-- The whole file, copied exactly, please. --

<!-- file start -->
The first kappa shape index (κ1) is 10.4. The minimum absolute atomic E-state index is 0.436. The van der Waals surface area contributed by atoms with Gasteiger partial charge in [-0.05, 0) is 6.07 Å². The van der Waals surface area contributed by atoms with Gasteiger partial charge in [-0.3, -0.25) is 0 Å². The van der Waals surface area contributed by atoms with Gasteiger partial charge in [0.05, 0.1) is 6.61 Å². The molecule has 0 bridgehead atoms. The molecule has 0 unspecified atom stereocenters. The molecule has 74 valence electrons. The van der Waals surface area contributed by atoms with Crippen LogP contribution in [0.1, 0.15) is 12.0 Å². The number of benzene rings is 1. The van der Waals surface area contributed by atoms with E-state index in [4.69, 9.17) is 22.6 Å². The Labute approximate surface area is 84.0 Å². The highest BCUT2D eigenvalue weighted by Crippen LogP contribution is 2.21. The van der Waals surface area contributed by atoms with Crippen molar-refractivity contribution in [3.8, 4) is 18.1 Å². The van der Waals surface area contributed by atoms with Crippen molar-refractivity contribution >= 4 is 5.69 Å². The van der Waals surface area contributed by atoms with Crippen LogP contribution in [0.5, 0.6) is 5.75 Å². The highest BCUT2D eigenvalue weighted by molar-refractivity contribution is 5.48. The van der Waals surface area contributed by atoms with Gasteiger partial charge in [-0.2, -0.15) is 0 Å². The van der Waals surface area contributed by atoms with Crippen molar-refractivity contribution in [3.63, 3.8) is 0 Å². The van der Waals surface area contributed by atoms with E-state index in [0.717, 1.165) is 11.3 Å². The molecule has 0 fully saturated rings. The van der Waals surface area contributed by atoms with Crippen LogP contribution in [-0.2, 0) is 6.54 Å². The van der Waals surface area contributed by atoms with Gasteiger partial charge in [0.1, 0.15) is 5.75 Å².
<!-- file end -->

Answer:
The first kappa shape index (κ1) is 10.4. The minimum absolute atomic E-state index is 0.436. The van der Waals surface area contributed by atoms with Gasteiger partial charge in [-0.05, 0) is 6.07 Å². The van der Waals surface area contributed by atoms with Gasteiger partial charge in [-0.3, -0.25) is 0 Å². The van der Waals surface area contributed by atoms with Gasteiger partial charge in [0.05, 0.1) is 6.61 Å². The molecule has 0 bridgehead atoms. The molecule has 0 unspecified atom stereocenters. The molecule has 74 valence electrons. The van der Waals surface area contributed by atoms with Crippen LogP contribution in [0.1, 0.15) is 12.0 Å². The number of benzene rings is 1. The van der Waals surface area contributed by atoms with E-state index in [4.69, 9.17) is 22.6 Å². The Labute approximate surface area is 84.0 Å². The highest BCUT2D eigenvalue weighted by Crippen LogP contribution is 2.21. The van der Waals surface area contributed by atoms with Crippen molar-refractivity contribution in [3.8, 4) is 18.1 Å². The van der Waals surface area contributed by atoms with Crippen molar-refractivity contribution >= 4 is 5.69 Å². The van der Waals surface area contributed by atoms with Crippen LogP contribution in [0.5, 0.6) is 5.75 Å². The highest BCUT2D eigenvalue weighted by molar-refractivity contribution is 5.48. The van der Waals surface area contributed by atoms with Gasteiger partial charge in [-0.2, -0.15) is 0 Å². The van der Waals surface area contributed by atoms with Crippen molar-refractivity contribution in [3.63, 3.8) is 0 Å². The van der Waals surface area contributed by atoms with E-state index in [0.717, 1.165) is 11.3 Å². The molecule has 0 fully saturated rings. The van der Waals surface area contributed by atoms with Crippen LogP contribution in [-0.2, 0) is 6.54 Å². The van der Waals surface area contributed by atoms with Gasteiger partial charge in [0.1, 0.15) is 5.75 Å².